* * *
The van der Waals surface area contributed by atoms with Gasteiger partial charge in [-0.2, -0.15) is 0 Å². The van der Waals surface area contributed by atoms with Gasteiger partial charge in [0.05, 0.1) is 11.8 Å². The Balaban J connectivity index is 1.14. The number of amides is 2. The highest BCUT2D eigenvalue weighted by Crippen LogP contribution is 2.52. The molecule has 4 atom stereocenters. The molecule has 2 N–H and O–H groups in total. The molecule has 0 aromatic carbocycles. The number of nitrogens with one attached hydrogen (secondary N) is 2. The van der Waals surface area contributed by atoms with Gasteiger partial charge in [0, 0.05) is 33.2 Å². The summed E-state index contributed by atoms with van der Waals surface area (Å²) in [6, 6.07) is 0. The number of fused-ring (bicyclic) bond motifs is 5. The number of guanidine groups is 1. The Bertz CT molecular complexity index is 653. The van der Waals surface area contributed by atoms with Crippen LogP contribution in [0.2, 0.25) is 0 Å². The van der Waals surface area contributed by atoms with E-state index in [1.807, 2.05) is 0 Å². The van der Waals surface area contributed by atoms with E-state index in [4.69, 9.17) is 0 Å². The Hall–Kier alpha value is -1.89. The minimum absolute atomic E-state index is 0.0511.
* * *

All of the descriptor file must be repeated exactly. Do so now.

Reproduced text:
The van der Waals surface area contributed by atoms with Gasteiger partial charge in [-0.2, -0.15) is 0 Å². The van der Waals surface area contributed by atoms with Gasteiger partial charge in [0.05, 0.1) is 11.8 Å². The Balaban J connectivity index is 1.14. The number of amides is 2. The highest BCUT2D eigenvalue weighted by Crippen LogP contribution is 2.52. The molecule has 4 atom stereocenters. The molecule has 2 N–H and O–H groups in total. The molecule has 0 aromatic carbocycles. The number of nitrogens with one attached hydrogen (secondary N) is 2. The van der Waals surface area contributed by atoms with Gasteiger partial charge in [0, 0.05) is 33.2 Å². The summed E-state index contributed by atoms with van der Waals surface area (Å²) in [6, 6.07) is 0. The number of fused-ring (bicyclic) bond motifs is 5. The number of guanidine groups is 1. The Bertz CT molecular complexity index is 653. The van der Waals surface area contributed by atoms with Crippen LogP contribution in [0.2, 0.25) is 0 Å². The van der Waals surface area contributed by atoms with E-state index in [1.807, 2.05) is 0 Å². The van der Waals surface area contributed by atoms with E-state index in [4.69, 9.17) is 0 Å². The Hall–Kier alpha value is -1.89. The minimum absolute atomic E-state index is 0.0511.